9. I've certainly been the target of the sort of thing you mention. The private messages in question received from certain forum members haven't quite reached death threat levels I'm glad to say, but on occasion I've felt it necessary to report it to our hosts since the originator was using the forum's messaging system. Other examples have reached me via my personal email address, and some articles either on my website or those I've authored in journals such as Organists' Review have been discussed in similar terms on other musical fora whose 'tone' descends far lower than this one. There's no doubt that there are some extremely unpleasant individuals out there, who usually masquerade under pseudonyms of course, though it's often not difficult to figure out who they are from their IP address if nothing else. But I can't understand why this is. After all, at the end of the day we're only discussing organs, not wishing to start world war 3! But no matter - and as others have said, I wish everyone a happy Christmas and New Year. CEP
  10. Some interesting aspects here. In terms of formal qualifications I'm a career physicist rather than a musician (even though I did manage to scrape some lesser exams under my belt in the latter such as G7 distinction), and it would be easy to point to a similar situation in physics and mathematics to that described here - i.e. a cumulative reduction in standards which seems dramatic when measured over my lifetime. But objectively, I'm not so sure. As just one example, my daughter was struggling many years ago with her GCSE maths homework which she eventually involved me in (groan). The book she was using happened to have answers in the back, and neither of us could match our attempt to one question (in statistics) with what it was 'supposed' to be. I have to admit I gave up, but she did not, and went back to her room. The following day it turned out that she had proved the book answer to be wrong, and was properly credited by the teacher for being the only one to have discovered this. She was not a brilliant mathematician, in fact she hated the subject, but by golly, she has always been imbued with determination in everything she has tackled. What does this tell us? For a start, the various syllabuses I followed in maths and physics never went near probability and statistics until the first year at university, yet a generation later she was doing it for GCSE. Of course, other things which I had studied at school had been removed to make room for it and similar subjects, but that's beside the point. So perhaps one moral of the story is that changes of emphasis and syllabus in education can be misinterpreted as a lowering of standards if we aren't careful. Another example is the sheer slog and drudgery extending over several years involved in making sure we knew how to do complicated sums using tables of logarithms. I cannot express my delight that this has long since slid off the bottom of the syllabus, having been shoved out by pocket calculators over 30 years ago - and a good thing too. But it does not mean that today's kids are less good at maths simply because they will not even understand what I'm talking about. (To illustrate the profound change that has taken place here, see ** below). Another aspect is that perhaps we need to ensure that this forum does not reflect the views of a bunch of old fogies who have an over-fondness for the good old days, whatever and whenever they were. I'm not pointing the finger here, but merely acknowledging that I'm certainly old myself, and probably a fogey as well. "Weren't school/teachers/universities wonderful in OUR day, and weren't we clever at doing such difficult stuff" etc, etc. Should this be happening, then we only have ourselves to blame for the fact that new blood is repelled and that the forum might well be dying, as Martin Cooke pointed out recently in another thread. In fact, this topic seems to have arisen precisely because of his plea for us all to get off our backsides - which is a Good Thing. But in return for our newly rediscovered collective energy, I'd now like Martin to do something for us please. As the former senior educationist and musician that I believe him to be (forgive me if I'm wrong), perhaps he could give us the benefit of his professional experience to illuminate the issue of whether educational standards are in fact declining, and particularly those in music. Many thanks in anticipation! CEP ** Some forum members of my vintage might recall the following which will doubtless mean absolutely nothing to youngsters today: "Have you heard about the constipated mathematician who worked it out with logs?" It tells a story of how things change though because my son once told me that "logs" is now replaced by "a pencil", but I now fully expect to be thrown off the forum ...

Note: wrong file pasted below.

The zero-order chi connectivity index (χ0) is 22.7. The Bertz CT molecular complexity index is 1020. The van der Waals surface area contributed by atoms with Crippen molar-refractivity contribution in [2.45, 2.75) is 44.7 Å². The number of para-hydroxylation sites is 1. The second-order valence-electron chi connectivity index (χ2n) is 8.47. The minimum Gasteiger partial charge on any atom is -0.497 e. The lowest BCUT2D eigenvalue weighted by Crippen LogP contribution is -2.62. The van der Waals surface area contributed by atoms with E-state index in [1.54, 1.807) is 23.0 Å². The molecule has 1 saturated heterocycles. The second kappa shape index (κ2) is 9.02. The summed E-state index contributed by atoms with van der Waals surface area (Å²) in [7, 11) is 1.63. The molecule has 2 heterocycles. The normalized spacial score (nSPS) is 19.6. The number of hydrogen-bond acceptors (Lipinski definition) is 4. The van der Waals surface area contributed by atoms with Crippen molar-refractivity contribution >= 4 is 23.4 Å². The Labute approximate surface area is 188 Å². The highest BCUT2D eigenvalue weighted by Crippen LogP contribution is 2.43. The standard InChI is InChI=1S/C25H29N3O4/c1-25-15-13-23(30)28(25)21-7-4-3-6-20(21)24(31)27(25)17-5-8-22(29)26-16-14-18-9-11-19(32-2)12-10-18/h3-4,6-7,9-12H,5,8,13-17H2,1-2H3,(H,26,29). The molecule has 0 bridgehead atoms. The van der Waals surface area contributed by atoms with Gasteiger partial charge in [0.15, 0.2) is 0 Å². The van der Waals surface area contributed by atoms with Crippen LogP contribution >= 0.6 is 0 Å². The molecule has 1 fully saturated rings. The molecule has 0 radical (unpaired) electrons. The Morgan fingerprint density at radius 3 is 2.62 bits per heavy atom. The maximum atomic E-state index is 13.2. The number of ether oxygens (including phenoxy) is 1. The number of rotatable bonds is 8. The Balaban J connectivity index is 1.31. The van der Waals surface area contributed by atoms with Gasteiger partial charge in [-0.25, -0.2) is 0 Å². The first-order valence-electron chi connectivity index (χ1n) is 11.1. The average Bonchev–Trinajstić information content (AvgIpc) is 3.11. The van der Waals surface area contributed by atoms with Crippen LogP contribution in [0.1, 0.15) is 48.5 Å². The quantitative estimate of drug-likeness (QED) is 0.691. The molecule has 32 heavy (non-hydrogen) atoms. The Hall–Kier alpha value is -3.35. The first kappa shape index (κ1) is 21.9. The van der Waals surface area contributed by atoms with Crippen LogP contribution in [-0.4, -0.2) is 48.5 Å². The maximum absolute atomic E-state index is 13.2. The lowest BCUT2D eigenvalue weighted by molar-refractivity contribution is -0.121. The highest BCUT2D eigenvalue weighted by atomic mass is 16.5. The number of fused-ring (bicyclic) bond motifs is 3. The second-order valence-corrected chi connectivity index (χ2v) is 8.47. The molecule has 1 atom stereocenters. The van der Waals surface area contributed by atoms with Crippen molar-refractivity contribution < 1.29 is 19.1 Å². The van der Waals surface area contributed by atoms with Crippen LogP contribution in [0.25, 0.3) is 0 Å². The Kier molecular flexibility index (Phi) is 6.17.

11. Yes, that's a good scheme John, and when I have the time I do it myself to overcome the pickiness of the forum itself. However I prefer to use a very simple text editor such as Windows NotePad, as Word inserts such a lot of invisible garbage (formatting characters etc) inline with the text that sometimes it seems to cause more problems than it's worth (although you can get round this by saving the Word document as a TXT file first). But I still maintain that we shouldn't have to do this in an ideal world, and it may well be one reason why people are put off posting. CEP